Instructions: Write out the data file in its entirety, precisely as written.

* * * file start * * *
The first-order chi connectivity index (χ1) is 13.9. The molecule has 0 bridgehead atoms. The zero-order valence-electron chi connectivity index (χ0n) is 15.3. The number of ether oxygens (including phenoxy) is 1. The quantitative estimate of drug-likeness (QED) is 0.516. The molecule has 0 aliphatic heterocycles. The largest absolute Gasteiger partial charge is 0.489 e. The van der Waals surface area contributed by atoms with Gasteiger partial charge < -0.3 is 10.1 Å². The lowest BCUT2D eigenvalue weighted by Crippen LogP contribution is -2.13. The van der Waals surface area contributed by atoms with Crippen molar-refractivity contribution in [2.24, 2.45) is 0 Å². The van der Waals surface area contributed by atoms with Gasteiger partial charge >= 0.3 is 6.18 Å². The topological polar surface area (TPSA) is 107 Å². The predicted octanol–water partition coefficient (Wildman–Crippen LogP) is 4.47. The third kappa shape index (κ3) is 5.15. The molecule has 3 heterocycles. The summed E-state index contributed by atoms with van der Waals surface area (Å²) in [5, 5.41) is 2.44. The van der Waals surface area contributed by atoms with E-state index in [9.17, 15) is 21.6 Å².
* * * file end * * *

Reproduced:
The first-order chi connectivity index (χ1) is 13.9. The molecule has 0 bridgehead atoms. The zero-order valence-electron chi connectivity index (χ0n) is 15.3. The number of ether oxygens (including phenoxy) is 1. The quantitative estimate of drug-likeness (QED) is 0.516. The molecule has 0 aliphatic heterocycles. The largest absolute Gasteiger partial charge is 0.489 e. The van der Waals surface area contributed by atoms with Gasteiger partial charge < -0.3 is 10.1 Å². The lowest BCUT2D eigenvalue weighted by Crippen LogP contribution is -2.13. The van der Waals surface area contributed by atoms with Crippen molar-refractivity contribution in [2.24, 2.45) is 0 Å². The van der Waals surface area contributed by atoms with Gasteiger partial charge >= 0.3 is 6.18 Å². The topological polar surface area (TPSA) is 107 Å². The predicted octanol–water partition coefficient (Wildman–Crippen LogP) is 4.47. The third kappa shape index (κ3) is 5.15. The molecule has 3 heterocycles. The summed E-state index contributed by atoms with van der Waals surface area (Å²) in [5, 5.41) is 2.44. The van der Waals surface area contributed by atoms with E-state index in [9.17, 15) is 21.6 Å².